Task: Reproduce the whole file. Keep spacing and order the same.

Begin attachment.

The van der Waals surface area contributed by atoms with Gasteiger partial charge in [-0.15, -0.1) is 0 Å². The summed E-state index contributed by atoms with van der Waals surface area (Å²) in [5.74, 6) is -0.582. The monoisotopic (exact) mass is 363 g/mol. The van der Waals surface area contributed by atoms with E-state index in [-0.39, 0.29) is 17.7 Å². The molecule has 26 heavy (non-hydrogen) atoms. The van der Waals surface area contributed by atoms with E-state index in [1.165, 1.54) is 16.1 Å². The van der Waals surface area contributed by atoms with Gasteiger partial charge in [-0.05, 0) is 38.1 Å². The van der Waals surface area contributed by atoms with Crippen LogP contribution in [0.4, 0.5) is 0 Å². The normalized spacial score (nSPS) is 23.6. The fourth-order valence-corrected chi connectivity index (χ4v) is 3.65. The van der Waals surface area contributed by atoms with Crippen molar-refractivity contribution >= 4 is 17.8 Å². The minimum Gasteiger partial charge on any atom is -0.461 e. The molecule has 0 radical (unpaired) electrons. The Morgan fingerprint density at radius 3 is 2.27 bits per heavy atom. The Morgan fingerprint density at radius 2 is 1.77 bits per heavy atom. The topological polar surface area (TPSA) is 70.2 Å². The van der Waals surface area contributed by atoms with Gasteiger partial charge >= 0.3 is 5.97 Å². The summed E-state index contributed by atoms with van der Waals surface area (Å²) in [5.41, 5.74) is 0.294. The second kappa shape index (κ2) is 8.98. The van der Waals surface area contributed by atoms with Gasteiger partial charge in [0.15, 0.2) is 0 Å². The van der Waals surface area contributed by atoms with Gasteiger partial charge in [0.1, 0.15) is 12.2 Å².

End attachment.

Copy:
The van der Waals surface area contributed by atoms with Gasteiger partial charge in [-0.15, -0.1) is 0 Å². The summed E-state index contributed by atoms with van der Waals surface area (Å²) in [5.74, 6) is -0.582. The monoisotopic (exact) mass is 363 g/mol. The van der Waals surface area contributed by atoms with E-state index in [-0.39, 0.29) is 17.7 Å². The molecule has 26 heavy (non-hydrogen) atoms. The van der Waals surface area contributed by atoms with E-state index in [1.165, 1.54) is 16.1 Å². The van der Waals surface area contributed by atoms with Gasteiger partial charge in [-0.05, 0) is 38.1 Å². The van der Waals surface area contributed by atoms with Crippen LogP contribution in [0.4, 0.5) is 0 Å². The normalized spacial score (nSPS) is 23.6. The fourth-order valence-corrected chi connectivity index (χ4v) is 3.65. The van der Waals surface area contributed by atoms with Crippen molar-refractivity contribution >= 4 is 17.8 Å². The minimum Gasteiger partial charge on any atom is -0.461 e. The molecule has 0 radical (unpaired) electrons. The Morgan fingerprint density at radius 3 is 2.27 bits per heavy atom. The Morgan fingerprint density at radius 2 is 1.77 bits per heavy atom. The topological polar surface area (TPSA) is 70.2 Å². The van der Waals surface area contributed by atoms with Gasteiger partial charge >= 0.3 is 5.97 Å². The summed E-state index contributed by atoms with van der Waals surface area (Å²) in [5.41, 5.74) is 0.294. The second kappa shape index (κ2) is 8.98. The van der Waals surface area contributed by atoms with Gasteiger partial charge in [0.15, 0.2) is 0 Å². The van der Waals surface area contributed by atoms with Gasteiger partial charge in [0.1, 0.15) is 12.2 Å².